Bosnian Serb leader accepts peace plan But Parliament may reject it

January 13, 1993|By New York Times News Service

GENEVA -- Hours after he seemed to have torpedoed an international plan for peace in Bosnia and Herzegovina, the leader of Bosnia's ethnic Serbs reversed himself last night and said he accepted the proposed accord.

Much work needs to be done before any agreement is completed, and many previous accords have unraveled.

But the mediators viewed the endorsement by the Bosnian Serbs' leader, Dr. Radovan Karadzic, as a critically important step.

Dr. Karadzic told reporters last night that he needed "a few days" to gain approval of the plan from the Parliament of the self-declared Serbian Republic of Bosnia and Herzegovina, but that he was sure that, "We are going to approve it in our assembly."

But Biljana Plavsic, vice president of the republic, asked by a British television interviewer if Parliament will accept the deal, responded: "No. Absolutely no."

A joint United Nations-European Community negotiating team headed by Cyrus R. Vance and Lord Owen has been working to arrange a settlement among the belligerents.

The two other parties, the Muslim-dominated Bosnian government and Bosnia's ethnic Croats, already had endorsed all or part ofthe agreement, leaving the Bosnian Serbs as the holdout.

Dr. Karadzic insisted on the creation of a Bosnian Serb state within a reconstituted republic of Bosnia and Herzegovina.

Mr. Vance and Lord Owen rejected that demand from the beginning, but revised the plan slightly to declare the new republic "a decentralized state" and to specify that "the constitution shall recognize three constituent peoples as well as a group of others with most governmental functions carried out by its provinces."

Officials close to the talks said Dr. Karadzic changed his mind under pressure from Slobodan Milosevic, the ordinarily hard-line nationalist president of Serbia, and of Dobrica Cosic, president of the truncated Yugoslav federation, consisting of Serbia and Montenegro. Both officials attended the talks here.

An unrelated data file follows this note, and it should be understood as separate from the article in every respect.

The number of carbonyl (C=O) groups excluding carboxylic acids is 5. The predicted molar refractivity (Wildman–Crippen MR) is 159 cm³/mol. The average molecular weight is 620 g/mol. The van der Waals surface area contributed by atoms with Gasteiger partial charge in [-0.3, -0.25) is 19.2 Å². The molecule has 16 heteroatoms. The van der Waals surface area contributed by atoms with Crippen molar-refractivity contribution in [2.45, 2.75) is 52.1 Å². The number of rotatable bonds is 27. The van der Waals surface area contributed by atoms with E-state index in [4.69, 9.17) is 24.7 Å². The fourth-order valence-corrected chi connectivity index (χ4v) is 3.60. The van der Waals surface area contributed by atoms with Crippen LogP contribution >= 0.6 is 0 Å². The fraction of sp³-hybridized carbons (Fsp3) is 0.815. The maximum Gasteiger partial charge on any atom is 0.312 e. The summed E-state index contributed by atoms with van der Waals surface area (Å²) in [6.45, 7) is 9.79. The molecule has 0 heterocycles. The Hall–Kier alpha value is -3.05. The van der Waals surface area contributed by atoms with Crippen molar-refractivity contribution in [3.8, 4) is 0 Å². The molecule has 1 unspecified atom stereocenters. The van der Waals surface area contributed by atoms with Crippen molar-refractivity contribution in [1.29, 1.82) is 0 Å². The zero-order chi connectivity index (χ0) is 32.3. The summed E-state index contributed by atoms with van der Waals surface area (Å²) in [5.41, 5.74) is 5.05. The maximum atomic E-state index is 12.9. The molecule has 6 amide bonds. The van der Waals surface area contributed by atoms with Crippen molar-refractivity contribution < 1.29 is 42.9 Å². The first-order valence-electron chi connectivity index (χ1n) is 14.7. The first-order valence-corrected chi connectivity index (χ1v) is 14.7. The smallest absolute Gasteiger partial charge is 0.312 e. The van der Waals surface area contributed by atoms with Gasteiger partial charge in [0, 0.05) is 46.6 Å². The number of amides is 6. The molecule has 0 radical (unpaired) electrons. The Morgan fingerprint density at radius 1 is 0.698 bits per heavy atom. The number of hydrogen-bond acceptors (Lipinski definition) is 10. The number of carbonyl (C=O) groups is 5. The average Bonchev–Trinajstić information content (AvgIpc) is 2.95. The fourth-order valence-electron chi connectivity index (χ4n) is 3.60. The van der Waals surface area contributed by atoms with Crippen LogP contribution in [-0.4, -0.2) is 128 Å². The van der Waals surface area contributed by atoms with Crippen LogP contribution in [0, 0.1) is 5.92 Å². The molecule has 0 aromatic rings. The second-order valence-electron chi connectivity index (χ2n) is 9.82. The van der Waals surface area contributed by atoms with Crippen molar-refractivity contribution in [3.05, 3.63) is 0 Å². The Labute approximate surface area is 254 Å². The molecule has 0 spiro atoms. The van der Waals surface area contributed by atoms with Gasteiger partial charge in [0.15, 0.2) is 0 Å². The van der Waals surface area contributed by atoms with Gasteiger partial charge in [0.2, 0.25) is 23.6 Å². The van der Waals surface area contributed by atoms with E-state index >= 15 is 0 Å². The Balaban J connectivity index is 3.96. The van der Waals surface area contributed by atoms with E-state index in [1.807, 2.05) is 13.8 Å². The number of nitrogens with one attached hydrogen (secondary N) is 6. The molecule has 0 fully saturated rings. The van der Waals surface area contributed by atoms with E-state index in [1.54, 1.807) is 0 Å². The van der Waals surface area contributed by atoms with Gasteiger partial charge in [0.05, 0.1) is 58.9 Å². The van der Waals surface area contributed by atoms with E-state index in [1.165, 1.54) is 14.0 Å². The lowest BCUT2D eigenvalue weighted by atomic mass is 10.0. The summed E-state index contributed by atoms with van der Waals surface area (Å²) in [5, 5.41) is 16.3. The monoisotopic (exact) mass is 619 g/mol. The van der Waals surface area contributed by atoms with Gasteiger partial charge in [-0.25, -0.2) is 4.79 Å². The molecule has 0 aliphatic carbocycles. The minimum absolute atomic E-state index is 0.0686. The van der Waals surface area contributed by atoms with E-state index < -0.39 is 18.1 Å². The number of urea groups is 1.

"Milosevic and Cosic really squeezed him hard," a member of the Yugoslav delegation said. "They told him there was a knife at his throat. They told him that he could expect no help from Serbia for his Bosnian Serbs if he continued to reject the peace plan.

They told him that if the war continued, it would no longer be a classic war, but a war in which the West would intervene, using weapons you can't even see."

Bosnian Serbs have received extensive help from Serbia. There was no clear understanding why Serbia's leader now chose to press Dr. Karadzic to give in.

Monday, Mr. Vance and Lord Owen had set a deadline of 10 a.m. yesterday for Dr. Karadzic to tell them whether he would endorse the agreement.

An internal report commissioned by the State Department has concluded that the effort to send relief supplies to the Bosnians is largely a failure, with the Serbian forces in Bosnia and Herzegovina skimming a quarter of all the aid brought in by relief planes.

The report, which is circulating within the Bush administration, also complains that U.N. peacekeeping troops and refugee officials have often yielded to the Serbs, allowing them to determine what aid is provided and who gets it.

"Since the start of the humanitarian airlift, the U.N. also has sought to appease the Serb militias by providing the Serb 'authorities' a portion [23 percent] of all relief commodities arriving by airlift, and by according them the right to inspect each cargo delivered by air or road, to approve or disapprove each cargo," the report said.

In addition, the report added, the United Nations has allowed the Serbs to dictate the ethnicity of United Nations' truck drivers and convoy routes into Sarajevo.

"In effect," the report said, "the U.N. recognized the Serb militias as the de facto authority in the region."

The report was completed last month by Thomas O. Brennan, a relief expert who spent four months in the former Yugoslavia.

A spokesman for the the U.N. High Commissioner for Refugees, which has been delivering aid to the besieged Muslims in Bosnia, said that it was true that some of the assistance had been diverted to the Serbs and that the Serbs had prevented the United Nations from providing relief to some portions of Bosnia.

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